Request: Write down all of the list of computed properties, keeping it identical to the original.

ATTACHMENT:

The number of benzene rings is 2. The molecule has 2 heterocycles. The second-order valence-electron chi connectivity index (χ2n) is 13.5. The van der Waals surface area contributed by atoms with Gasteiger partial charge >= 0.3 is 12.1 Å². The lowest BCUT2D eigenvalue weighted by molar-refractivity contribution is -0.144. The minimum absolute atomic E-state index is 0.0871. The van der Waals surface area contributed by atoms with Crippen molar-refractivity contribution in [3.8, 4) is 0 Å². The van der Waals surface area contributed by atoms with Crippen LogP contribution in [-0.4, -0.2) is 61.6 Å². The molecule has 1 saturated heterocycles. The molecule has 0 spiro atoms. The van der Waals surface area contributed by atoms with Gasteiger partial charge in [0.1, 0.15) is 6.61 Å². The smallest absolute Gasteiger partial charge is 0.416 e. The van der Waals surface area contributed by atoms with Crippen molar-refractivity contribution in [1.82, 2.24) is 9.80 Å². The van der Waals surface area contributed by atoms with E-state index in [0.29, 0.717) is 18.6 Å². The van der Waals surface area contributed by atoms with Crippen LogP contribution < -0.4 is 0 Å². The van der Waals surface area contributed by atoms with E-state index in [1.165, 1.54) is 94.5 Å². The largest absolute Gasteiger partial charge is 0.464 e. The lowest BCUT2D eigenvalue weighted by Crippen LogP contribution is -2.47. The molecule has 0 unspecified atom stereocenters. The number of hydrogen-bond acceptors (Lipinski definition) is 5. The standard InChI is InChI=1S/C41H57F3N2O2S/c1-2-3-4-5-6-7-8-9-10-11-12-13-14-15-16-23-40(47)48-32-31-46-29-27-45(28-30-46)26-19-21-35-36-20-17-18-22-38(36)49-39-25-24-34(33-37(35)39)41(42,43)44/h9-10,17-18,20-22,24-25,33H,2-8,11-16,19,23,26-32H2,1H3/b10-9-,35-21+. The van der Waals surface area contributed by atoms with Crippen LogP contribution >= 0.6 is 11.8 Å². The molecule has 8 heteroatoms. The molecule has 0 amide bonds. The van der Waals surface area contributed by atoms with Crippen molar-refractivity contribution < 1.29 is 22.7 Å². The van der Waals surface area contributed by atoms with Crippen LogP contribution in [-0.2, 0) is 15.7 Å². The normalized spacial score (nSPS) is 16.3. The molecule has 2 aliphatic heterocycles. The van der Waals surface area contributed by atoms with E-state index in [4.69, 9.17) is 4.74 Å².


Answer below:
The number of benzene rings is 2. The molecule has 2 heterocycles. The second-order valence-electron chi connectivity index (χ2n) is 13.5. The van der Waals surface area contributed by atoms with Gasteiger partial charge >= 0.3 is 12.1 Å². The lowest BCUT2D eigenvalue weighted by molar-refractivity contribution is -0.144. The minimum absolute atomic E-state index is 0.0871. The van der Waals surface area contributed by atoms with Crippen molar-refractivity contribution in [3.8, 4) is 0 Å². The van der Waals surface area contributed by atoms with Crippen LogP contribution in [-0.4, -0.2) is 61.6 Å². The molecule has 1 saturated heterocycles. The molecule has 0 spiro atoms. The van der Waals surface area contributed by atoms with Gasteiger partial charge in [0.1, 0.15) is 6.61 Å². The smallest absolute Gasteiger partial charge is 0.416 e. The van der Waals surface area contributed by atoms with Crippen molar-refractivity contribution in [1.82, 2.24) is 9.80 Å². The van der Waals surface area contributed by atoms with E-state index in [0.29, 0.717) is 18.6 Å². The van der Waals surface area contributed by atoms with Crippen LogP contribution < -0.4 is 0 Å². The van der Waals surface area contributed by atoms with E-state index in [1.165, 1.54) is 94.5 Å². The largest absolute Gasteiger partial charge is 0.464 e. The lowest BCUT2D eigenvalue weighted by Crippen LogP contribution is -2.47. The molecule has 0 unspecified atom stereocenters. The number of hydrogen-bond acceptors (Lipinski definition) is 5. The standard InChI is InChI=1S/C41H57F3N2O2S/c1-2-3-4-5-6-7-8-9-10-11-12-13-14-15-16-23-40(47)48-32-31-46-29-27-45(28-30-46)26-19-21-35-36-20-17-18-22-38(36)49-39-25-24-34(33-37(35)39)41(42,43)44/h9-10,17-18,20-22,24-25,33H,2-8,11-16,19,23,26-32H2,1H3/b10-9-,35-21+. The van der Waals surface area contributed by atoms with Crippen LogP contribution >= 0.6 is 11.8 Å². The molecule has 8 heteroatoms. The molecule has 0 amide bonds. The van der Waals surface area contributed by atoms with Crippen molar-refractivity contribution < 1.29 is 22.7 Å². The van der Waals surface area contributed by atoms with Crippen LogP contribution in [-0.2, 0) is 15.7 Å². The normalized spacial score (nSPS) is 16.3. The molecule has 2 aliphatic heterocycles. The van der Waals surface area contributed by atoms with E-state index in [4.69, 9.17) is 4.74 Å².